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Monday, December 21, 2009

A weekend of procrastination

So I've been trying for some time now to get back into editing the second draft of NIKKI'S WISH, and this weekend was once again a failure. I'm just stuck, stuck, stuck, and thinking about other books that I want to work on is just so much more fun. Whoever said that the first draft is the hardest probably never got around to a second draft. This time I got distracted thinking about a new beginning for THE LAST CASTRATO. Around 2:30 Friday night I got up and re-read what I had written back in September, then I spent all of Saturday and Sunday redoing the beginning from a different character's POV. I think that it reads a little better, but now I have to come up with some way to mesh what I had done previously into this newer version. As I think about that I'll probably try to motivate myself to do those revisions. In the meantime, I offer up part of the first section that I wrote this weekend. This still needs a lot of tweaking, but any comments, good or bad are welcome. At some point I'll put it up on the SYW section of the AW website, when it's gone through some more revisions. Til then...

Chapter 1: The Last Castrato

After sixteen years of avoiding the shadows, Alex Marron felt that she should have known better. Of course they would be here. Just because this was a ballet theater and not a dark alley in the ghetto didn’t mean that she was safe. The rich were no more immune to evil than the poor. They just hid it better.
A burly man in a heavy wool coat, cashmere scarf and polished shoes stood in the row in front of her, conversing with a person whom most would assume was his wife. Alex knew better. She could see the dark shadows that peeled off his skin like snake scales. Cheater. To the left and three rows down, a woman in a white dress and mink stole was so enshrouded by the dark shapes that her strawberry blond hair looked like a pile of ash. Thief. Across the room, in what she assumed to be the orchestra pit, a man in a tuxedo plucked the strings of a violin, his eyes leaking smoky tears as he looked at one of his fellow, female musicians. Philanderer.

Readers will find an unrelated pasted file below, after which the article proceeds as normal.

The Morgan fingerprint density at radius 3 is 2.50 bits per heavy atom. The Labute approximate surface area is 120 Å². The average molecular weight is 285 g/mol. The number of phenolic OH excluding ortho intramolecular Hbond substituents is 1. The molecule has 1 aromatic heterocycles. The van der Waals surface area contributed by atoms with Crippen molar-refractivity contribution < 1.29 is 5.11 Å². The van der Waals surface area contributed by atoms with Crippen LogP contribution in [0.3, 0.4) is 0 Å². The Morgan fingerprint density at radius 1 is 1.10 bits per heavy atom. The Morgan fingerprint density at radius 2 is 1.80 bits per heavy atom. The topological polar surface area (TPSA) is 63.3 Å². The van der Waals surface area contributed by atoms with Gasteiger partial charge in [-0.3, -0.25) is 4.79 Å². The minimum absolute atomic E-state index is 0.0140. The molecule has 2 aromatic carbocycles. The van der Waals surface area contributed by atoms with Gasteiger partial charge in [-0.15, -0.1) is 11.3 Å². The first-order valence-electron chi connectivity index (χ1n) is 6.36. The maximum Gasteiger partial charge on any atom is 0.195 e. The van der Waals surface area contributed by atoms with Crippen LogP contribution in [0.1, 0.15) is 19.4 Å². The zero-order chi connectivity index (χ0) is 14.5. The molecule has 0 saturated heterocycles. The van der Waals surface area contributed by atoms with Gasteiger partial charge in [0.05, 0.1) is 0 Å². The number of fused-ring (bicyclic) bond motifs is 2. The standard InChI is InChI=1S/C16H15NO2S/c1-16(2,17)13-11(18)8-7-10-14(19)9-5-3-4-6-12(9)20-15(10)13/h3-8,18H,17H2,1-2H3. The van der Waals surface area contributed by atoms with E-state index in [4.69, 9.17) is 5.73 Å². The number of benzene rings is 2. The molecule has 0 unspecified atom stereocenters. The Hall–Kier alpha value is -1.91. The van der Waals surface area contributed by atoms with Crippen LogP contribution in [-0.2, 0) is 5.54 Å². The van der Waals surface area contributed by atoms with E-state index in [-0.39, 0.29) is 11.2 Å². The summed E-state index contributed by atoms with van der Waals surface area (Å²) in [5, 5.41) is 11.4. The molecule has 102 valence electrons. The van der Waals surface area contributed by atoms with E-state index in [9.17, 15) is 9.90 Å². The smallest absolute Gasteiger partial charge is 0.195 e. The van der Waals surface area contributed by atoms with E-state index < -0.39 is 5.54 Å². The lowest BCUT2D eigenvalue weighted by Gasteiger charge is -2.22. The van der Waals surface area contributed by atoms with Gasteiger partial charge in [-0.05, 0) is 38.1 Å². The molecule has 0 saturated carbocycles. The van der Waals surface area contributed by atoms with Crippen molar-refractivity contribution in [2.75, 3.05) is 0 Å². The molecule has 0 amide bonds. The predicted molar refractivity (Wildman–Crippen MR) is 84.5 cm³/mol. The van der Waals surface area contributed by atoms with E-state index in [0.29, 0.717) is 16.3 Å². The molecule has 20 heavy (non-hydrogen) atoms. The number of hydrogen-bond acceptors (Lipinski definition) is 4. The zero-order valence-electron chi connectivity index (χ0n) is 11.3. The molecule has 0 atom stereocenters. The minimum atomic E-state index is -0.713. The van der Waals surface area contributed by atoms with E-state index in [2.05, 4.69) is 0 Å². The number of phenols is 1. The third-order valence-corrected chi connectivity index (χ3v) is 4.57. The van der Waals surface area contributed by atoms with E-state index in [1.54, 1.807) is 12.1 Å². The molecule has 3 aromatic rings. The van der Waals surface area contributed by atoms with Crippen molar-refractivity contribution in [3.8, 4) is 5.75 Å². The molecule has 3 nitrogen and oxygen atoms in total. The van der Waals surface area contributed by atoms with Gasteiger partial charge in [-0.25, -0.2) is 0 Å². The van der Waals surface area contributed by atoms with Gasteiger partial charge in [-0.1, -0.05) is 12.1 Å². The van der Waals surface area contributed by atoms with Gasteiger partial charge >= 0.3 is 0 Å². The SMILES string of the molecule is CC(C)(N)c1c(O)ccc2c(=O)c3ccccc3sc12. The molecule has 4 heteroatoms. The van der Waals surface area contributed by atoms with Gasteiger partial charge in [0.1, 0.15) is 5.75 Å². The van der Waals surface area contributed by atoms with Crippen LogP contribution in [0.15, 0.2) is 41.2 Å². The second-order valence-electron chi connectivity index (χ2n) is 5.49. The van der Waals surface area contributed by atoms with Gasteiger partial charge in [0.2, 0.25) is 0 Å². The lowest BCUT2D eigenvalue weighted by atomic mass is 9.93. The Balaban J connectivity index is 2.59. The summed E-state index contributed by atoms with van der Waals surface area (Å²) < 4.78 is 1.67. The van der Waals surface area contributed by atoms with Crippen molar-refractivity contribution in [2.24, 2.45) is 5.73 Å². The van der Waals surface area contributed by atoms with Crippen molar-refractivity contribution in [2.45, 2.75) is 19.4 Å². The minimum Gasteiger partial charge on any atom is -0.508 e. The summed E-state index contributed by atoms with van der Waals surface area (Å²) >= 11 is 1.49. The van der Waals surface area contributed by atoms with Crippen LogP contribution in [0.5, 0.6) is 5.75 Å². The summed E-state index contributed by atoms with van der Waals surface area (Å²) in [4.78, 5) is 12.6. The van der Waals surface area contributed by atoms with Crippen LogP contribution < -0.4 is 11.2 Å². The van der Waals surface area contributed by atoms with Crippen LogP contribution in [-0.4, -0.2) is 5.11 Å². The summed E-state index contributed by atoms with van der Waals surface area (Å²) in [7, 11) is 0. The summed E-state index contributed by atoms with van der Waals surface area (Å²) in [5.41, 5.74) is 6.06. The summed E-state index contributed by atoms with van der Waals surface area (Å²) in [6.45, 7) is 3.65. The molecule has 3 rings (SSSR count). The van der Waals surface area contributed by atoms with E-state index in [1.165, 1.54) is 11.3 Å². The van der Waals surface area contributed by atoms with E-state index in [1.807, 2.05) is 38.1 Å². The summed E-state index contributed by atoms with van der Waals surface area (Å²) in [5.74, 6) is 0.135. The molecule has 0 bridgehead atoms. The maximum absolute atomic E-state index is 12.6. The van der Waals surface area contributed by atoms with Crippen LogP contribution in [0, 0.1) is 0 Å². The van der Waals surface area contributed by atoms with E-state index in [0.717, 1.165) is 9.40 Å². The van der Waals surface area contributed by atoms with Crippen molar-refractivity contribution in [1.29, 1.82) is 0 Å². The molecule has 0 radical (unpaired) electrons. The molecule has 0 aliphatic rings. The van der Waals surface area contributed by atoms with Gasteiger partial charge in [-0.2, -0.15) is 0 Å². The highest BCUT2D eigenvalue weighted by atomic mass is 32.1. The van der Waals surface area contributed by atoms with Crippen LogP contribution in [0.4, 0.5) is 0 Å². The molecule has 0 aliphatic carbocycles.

These were just a few of the marked souls that she could see in the packed theater – and she doubted they were the worst. Alex swallowed hard and wished that she could bury her face in her father’s coat like she had as a little girl, when the shadows had been so frightening, the world so big. The shadows were still frightening, but now she was big.
So just deal with it, she told herself. Don’t be such a wuss.
A slight pressure against her hand told her that her father was conscious of her discomfort. When she turned to look at him, his eyes said more than he could ever say with words. Was she alright?
Alex nodded and tried to smile for him. “Jus noorves,” she said, swallowing the syllables like they were wads of gum stuck in her throat. She knew her pronunciation had been off, though she couldn’t hear it. She could only feel it.
He patted her knee before picking up his hands to sign. It wasn’t so dark in the theater that she couldn’t read his lips, but she was grateful for the added interpretation. “First ballet in New York City. But don’t worry. It won’t be your last.”
Alex took a deep breath. No, it wouldn’t be her last, not if she could help it. And if that were the case then she had to get used to being around crowds like this. She couldn’t expect to be a performer and not encounter a few bad souls now and then.




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